Time To Shine

Writer / Artist
Time To Shine
Time to Shine graphic novel review
  • UK publisher / ISBN: Creative Scotland - 978-1-85119-200-7
  • Release date: 2014
  • UPC: 9781851192007
  • Contains adult content?: no
  • Does this pass the Bechdel test?: yes
  • Positive minority portrayal?: yes

Metaphrog’s Time to Shine is a publishing oddity, created as an educational tool with a specific brief of addressing barriers preventing Scottish people aged under 25 from participating in the arts. The chronic under-funding of art, music and drama in schools could certainly be cited as a major factor, yet being published by a government-funded organisation desiring a positive message presumably prevents this being pointed out. To their credit, the closure of youth clubs is something Metaphrog highlight. A further difficulty is adhering to a brief to produce a graphic novel intended to engage anyone aged 25 or under. Metaphrog decided not to tamper with the impossible and concentrated their efforts on the young adult audience, which is surely the best use of resources in addressing minds that can still be opened.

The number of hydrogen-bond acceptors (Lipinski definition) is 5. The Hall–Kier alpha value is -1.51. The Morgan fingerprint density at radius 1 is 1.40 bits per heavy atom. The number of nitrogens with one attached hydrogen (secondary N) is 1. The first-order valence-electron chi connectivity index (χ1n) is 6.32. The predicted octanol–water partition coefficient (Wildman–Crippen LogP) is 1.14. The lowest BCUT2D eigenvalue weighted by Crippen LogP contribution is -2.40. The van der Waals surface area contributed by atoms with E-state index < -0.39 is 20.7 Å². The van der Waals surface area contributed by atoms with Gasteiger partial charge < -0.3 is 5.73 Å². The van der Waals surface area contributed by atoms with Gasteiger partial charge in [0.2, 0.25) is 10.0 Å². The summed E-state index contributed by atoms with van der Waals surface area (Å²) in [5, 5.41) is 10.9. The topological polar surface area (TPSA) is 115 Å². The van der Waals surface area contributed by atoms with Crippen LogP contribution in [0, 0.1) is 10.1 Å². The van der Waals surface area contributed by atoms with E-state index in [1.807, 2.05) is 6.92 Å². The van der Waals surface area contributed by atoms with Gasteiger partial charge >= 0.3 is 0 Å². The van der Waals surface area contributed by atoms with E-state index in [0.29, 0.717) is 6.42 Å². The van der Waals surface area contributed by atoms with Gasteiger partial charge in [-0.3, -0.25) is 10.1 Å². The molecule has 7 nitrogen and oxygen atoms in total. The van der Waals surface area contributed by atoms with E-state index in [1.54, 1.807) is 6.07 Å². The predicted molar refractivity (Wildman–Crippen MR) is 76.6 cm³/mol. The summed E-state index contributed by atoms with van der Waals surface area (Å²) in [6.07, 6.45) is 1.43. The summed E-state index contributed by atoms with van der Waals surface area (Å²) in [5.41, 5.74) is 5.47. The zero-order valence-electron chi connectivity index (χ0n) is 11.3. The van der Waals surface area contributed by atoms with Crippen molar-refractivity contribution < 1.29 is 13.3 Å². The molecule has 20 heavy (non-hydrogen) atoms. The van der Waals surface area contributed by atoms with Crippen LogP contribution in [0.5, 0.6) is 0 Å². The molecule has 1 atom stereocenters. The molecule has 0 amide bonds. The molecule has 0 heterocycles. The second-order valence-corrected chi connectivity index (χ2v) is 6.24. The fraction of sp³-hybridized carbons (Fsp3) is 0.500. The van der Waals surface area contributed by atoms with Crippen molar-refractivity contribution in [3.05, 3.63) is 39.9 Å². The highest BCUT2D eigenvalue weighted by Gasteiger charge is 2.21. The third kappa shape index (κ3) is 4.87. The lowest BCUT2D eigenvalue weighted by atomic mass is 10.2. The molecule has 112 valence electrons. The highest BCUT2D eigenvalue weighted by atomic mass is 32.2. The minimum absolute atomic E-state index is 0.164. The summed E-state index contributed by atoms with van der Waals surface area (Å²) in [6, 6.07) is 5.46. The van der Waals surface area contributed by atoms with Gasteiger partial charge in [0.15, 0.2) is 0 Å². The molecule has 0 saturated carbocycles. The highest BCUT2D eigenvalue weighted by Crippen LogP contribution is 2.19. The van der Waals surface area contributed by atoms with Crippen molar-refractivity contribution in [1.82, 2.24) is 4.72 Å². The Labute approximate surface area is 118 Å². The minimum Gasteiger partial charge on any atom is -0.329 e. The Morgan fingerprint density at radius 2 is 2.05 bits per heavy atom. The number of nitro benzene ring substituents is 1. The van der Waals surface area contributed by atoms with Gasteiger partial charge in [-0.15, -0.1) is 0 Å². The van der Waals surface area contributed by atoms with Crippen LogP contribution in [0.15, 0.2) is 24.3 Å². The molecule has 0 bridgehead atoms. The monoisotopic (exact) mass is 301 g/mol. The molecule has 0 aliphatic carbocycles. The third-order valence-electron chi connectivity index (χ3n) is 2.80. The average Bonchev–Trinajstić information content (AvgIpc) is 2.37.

There’s definitely an element of the inspirational “let’s do the show right here!” syndrome as a new and enthusiastic art teacher organises a talent show at Greenvale High School in the face of indifference from the older staff, and everything falls into place. It also seems to hit the obvious note time and again, but what’s obvious to a cynical old reviewer can be new and inspirational to a twelve year old child. The story concentrates on the obstacles associated with playing music, as that requires space where others won’t be disturbed, and acknowledges that plenty of practice is on the agenda before competency occurs.

The art moves away from the ornate style associated with Metaphrog, primarily via their Louis books, and is tailored to have a simple cartoon appeal for the target audience, referencing manga with the spiky hair and big eyes. It’s simple, has personality and throws in the occasional oddball moment.

This isn’t a graphic novel with universal appeal, and never intended as such, but it was distributed free, and shown to the right person doubting themselves it could prove inspirational. Find out more about the creative process via the Metaphrog blog.